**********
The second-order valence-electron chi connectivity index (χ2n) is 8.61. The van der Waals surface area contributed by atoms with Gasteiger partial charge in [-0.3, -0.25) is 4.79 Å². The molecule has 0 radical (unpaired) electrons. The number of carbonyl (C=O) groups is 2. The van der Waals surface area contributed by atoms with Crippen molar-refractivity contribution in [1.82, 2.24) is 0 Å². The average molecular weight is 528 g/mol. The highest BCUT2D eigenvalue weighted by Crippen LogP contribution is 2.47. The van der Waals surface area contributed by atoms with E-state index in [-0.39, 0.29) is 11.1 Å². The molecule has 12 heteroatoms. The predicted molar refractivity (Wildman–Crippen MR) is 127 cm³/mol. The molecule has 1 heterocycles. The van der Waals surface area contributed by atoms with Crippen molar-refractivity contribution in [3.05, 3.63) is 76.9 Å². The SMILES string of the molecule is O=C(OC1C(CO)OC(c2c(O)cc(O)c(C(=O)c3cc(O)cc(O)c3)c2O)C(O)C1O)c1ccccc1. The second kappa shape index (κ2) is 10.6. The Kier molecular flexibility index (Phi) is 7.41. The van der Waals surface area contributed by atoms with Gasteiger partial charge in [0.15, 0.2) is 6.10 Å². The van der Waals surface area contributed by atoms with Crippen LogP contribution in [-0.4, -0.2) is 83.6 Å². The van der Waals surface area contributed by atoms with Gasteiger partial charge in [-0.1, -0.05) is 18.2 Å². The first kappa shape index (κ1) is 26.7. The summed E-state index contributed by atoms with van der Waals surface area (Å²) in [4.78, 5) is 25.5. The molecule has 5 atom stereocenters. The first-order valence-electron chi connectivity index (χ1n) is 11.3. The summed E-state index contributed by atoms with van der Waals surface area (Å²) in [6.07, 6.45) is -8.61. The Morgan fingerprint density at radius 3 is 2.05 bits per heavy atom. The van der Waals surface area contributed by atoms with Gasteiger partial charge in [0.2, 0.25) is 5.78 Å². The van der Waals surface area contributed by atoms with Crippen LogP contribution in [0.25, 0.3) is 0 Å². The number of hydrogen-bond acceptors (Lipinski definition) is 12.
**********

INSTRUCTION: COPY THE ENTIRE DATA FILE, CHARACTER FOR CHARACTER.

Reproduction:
The second-order valence-electron chi connectivity index (χ2n) is 8.61. The van der Waals surface area contributed by atoms with Gasteiger partial charge in [-0.3, -0.25) is 4.79 Å². The molecule has 0 radical (unpaired) electrons. The number of carbonyl (C=O) groups is 2. The van der Waals surface area contributed by atoms with Crippen molar-refractivity contribution in [1.82, 2.24) is 0 Å². The average molecular weight is 528 g/mol. The highest BCUT2D eigenvalue weighted by Crippen LogP contribution is 2.47. The van der Waals surface area contributed by atoms with E-state index in [-0.39, 0.29) is 11.1 Å². The molecule has 12 heteroatoms. The predicted molar refractivity (Wildman–Crippen MR) is 127 cm³/mol. The molecule has 1 heterocycles. The van der Waals surface area contributed by atoms with Crippen molar-refractivity contribution in [3.05, 3.63) is 76.9 Å². The SMILES string of the molecule is O=C(OC1C(CO)OC(c2c(O)cc(O)c(C(=O)c3cc(O)cc(O)c3)c2O)C(O)C1O)c1ccccc1. The second kappa shape index (κ2) is 10.6. The Kier molecular flexibility index (Phi) is 7.41. The van der Waals surface area contributed by atoms with Gasteiger partial charge in [0.15, 0.2) is 6.10 Å². The van der Waals surface area contributed by atoms with Crippen LogP contribution in [-0.4, -0.2) is 83.6 Å². The van der Waals surface area contributed by atoms with Gasteiger partial charge in [-0.1, -0.05) is 18.2 Å². The first kappa shape index (κ1) is 26.7. The summed E-state index contributed by atoms with van der Waals surface area (Å²) in [4.78, 5) is 25.5. The molecule has 5 atom stereocenters. The first-order valence-electron chi connectivity index (χ1n) is 11.3. The summed E-state index contributed by atoms with van der Waals surface area (Å²) in [6.07, 6.45) is -8.61. The Morgan fingerprint density at radius 3 is 2.05 bits per heavy atom. The van der Waals surface area contributed by atoms with Gasteiger partial charge in [0.2, 0.25) is 5.78 Å². The van der Waals surface area contributed by atoms with Crippen LogP contribution in [0.25, 0.3) is 0 Å². The number of hydrogen-bond acceptors (Lipinski definition) is 12.